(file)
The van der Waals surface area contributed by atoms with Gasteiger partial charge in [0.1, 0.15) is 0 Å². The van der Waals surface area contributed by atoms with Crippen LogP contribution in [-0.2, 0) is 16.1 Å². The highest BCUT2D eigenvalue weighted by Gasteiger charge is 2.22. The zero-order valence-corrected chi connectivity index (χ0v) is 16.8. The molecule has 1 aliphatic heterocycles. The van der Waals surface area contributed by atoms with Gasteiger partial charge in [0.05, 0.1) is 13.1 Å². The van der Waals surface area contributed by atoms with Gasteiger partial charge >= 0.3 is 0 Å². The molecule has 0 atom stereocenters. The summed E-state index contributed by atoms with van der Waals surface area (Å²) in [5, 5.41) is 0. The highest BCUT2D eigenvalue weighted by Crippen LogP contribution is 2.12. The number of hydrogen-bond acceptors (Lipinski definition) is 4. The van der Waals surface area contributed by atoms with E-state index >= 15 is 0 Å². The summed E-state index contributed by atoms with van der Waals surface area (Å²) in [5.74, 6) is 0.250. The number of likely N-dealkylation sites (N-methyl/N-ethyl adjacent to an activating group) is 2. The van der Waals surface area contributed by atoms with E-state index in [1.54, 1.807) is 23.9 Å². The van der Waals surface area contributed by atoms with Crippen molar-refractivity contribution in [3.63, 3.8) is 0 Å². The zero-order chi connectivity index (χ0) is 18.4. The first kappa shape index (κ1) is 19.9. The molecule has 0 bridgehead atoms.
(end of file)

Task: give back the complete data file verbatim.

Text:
The van der Waals surface area contributed by atoms with Gasteiger partial charge in [0.1, 0.15) is 0 Å². The van der Waals surface area contributed by atoms with Crippen LogP contribution in [-0.2, 0) is 16.1 Å². The highest BCUT2D eigenvalue weighted by Gasteiger charge is 2.22. The zero-order valence-corrected chi connectivity index (χ0v) is 16.8. The molecule has 1 aliphatic heterocycles. The van der Waals surface area contributed by atoms with Gasteiger partial charge in [0.05, 0.1) is 13.1 Å². The van der Waals surface area contributed by atoms with Gasteiger partial charge >= 0.3 is 0 Å². The molecule has 0 atom stereocenters. The summed E-state index contributed by atoms with van der Waals surface area (Å²) in [5, 5.41) is 0. The highest BCUT2D eigenvalue weighted by Crippen LogP contribution is 2.12. The number of hydrogen-bond acceptors (Lipinski definition) is 4. The van der Waals surface area contributed by atoms with E-state index >= 15 is 0 Å². The summed E-state index contributed by atoms with van der Waals surface area (Å²) in [5.74, 6) is 0.250. The number of likely N-dealkylation sites (N-methyl/N-ethyl adjacent to an activating group) is 2. The van der Waals surface area contributed by atoms with E-state index in [1.54, 1.807) is 23.9 Å². The van der Waals surface area contributed by atoms with Crippen molar-refractivity contribution in [3.63, 3.8) is 0 Å². The zero-order chi connectivity index (χ0) is 18.4. The first kappa shape index (κ1) is 19.9. The molecule has 0 bridgehead atoms.